3 / 5 Stars
While Epicon is not a soundtrack, it is a compilation of production music well-known to the film score community, but presented here in rock album form. Globus is also known as Immediate Music, and the 14 songs on this album were based on popular cues from their trailer music library. Most famous are "Lacrimosa" and "Serenata", which were used for various Spider-Man 2 trailers, represented here as "Preliator" and "Orchard of Mines", respectively. The songs on Epicon are mostly inspired from tracks found on two Immediate Music albums, "Themes for Orchestra and Choir" and "Abbey Road". As the music team writes sample music for all genres, Epicon comes across as slightly eclectic, but generally portrays the intended feel, as specified by the album title: epic.
While intermingled on the album, I will break the songs out by which Immediate Music album they came from. "Abbey Road" is probably lesser known, thanks to Spider-Man 2, but also generally more electronic in nature, as "Themes for Orchestra and Choir" feature, well, more orchestra and choir. Metal vocalist Anneke Van Gierbergen performs "Mighty Rivers Run" as well as "Diem Ex Dei" with Christine Navarro. The other three songs from "Abbey Road" and decent, while the final song, "Porque Te Vas" has a Latin feel that is very out of place on Epicon.
Three of the songs from "Themes for Orchestra and Choir" are extended versions of the original songs, filled out by additional orchestrations, synth elements, or choir. These are "Spiritus Khayyam", "La Coranacion", and "Crusaders of the Light". The first of these adds some ethnic vocals over the electronic beats at the beginning, but by the end develop into a powerful choral piece, which was not in the original cue, that sounds like potential trailer music as well. The other four songs are just that: the original Immediate cues with lyrics and an extended mix. Of these, "Prelude" is the one that does not sound natural, though oddly, it was released as the "single" from the album. But the other three are what give Epicon its epic feel. "Illumination", based on the cue "Euphrates", is performed by Terry Wood, who builds the song nicely over the choir-based music.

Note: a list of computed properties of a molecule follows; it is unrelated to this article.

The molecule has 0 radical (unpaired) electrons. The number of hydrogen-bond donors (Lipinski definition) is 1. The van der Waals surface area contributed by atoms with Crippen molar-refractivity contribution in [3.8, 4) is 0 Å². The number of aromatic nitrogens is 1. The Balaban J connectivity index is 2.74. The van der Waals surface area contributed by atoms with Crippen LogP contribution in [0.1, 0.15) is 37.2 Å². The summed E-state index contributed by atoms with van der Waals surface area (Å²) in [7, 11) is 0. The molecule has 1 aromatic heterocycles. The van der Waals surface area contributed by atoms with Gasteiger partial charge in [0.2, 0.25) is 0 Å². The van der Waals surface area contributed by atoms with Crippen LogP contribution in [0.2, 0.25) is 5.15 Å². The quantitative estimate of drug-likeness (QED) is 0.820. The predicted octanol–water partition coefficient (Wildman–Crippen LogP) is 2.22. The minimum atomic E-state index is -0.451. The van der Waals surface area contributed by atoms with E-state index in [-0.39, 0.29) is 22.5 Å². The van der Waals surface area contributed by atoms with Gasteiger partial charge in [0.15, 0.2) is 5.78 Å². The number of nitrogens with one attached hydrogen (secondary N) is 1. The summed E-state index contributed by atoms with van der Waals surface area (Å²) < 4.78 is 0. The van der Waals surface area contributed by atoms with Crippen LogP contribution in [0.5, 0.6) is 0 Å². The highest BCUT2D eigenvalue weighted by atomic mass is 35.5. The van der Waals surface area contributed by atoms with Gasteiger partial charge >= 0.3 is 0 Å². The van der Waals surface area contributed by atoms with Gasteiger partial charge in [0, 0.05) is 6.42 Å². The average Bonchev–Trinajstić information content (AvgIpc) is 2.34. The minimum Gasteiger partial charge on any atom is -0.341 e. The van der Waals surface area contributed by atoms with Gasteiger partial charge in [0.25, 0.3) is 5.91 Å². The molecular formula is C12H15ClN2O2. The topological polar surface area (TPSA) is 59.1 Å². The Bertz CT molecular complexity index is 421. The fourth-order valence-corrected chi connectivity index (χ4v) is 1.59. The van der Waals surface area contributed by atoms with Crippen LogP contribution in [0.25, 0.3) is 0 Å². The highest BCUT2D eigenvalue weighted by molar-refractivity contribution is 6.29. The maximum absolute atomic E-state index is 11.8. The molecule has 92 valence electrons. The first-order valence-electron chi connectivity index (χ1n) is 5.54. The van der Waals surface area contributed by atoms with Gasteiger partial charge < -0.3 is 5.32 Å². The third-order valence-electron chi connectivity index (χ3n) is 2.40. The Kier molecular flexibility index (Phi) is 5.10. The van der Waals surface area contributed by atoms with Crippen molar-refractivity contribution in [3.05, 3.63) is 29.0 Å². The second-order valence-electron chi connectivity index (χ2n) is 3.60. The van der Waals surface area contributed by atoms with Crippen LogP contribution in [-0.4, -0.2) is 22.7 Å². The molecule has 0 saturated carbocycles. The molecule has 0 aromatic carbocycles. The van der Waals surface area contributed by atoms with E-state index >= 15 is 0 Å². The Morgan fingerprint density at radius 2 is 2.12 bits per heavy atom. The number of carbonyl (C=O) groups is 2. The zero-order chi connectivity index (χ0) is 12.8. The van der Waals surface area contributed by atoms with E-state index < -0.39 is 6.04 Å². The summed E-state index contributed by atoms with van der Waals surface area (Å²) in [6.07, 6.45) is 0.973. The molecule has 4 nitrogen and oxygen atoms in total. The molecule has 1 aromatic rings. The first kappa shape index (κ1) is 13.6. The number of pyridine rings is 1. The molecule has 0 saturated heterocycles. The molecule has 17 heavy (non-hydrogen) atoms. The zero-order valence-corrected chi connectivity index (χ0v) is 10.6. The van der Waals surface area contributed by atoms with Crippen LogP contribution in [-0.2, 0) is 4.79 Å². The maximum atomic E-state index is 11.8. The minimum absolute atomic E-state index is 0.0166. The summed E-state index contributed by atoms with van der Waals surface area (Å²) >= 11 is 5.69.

In addition to "Serenata" and "Lacrimosa", as mentioned previously, the third song is "Madre Terra", which is based on the cue "Holy". What makes these three songs better is that they blend the epic tone of the music with powerful vocals and lyrics that do not detract from the original cue. I have heard from a number of fans that they like the original songs better, and in some regards, I have to agree. But that depends on what you are looking for. As rock songs, these three are very good. Dann P, who sings for five of the songs on Epicon, performs "Orchard of Mines". This song sounds a bit like a Delerium song, for those familiar with that group. I especially like how he does not drown out the music or choir and how the lyrics seem to fit the tune of the song well.
"Preliator" features vocalist Lisbeth Scott, who can usually be heard contributing to Harry Gregson-Williams\' scores. This song gives her an opportunity to use the full power of her voice and she easily sings above the rest of the music. Tenor Scott Ciscon of the group Tricolore lends his vocals for "Madre Terra", which he sings so effortlessly that it sound as if the original intent of the song was for his voice. Don\'t worry, fans of "Holy" will not be disappointed as to how he handles the climax of the song. These three songs alone make the album worth checking out.
If you were hoping for an official release of Immediate Music library cues, you won\'t find it here. Rather, Epicon succeeds as a varied mix of cinematic rock songs, and is available on iTunes for those who wish to buy specific tracks.
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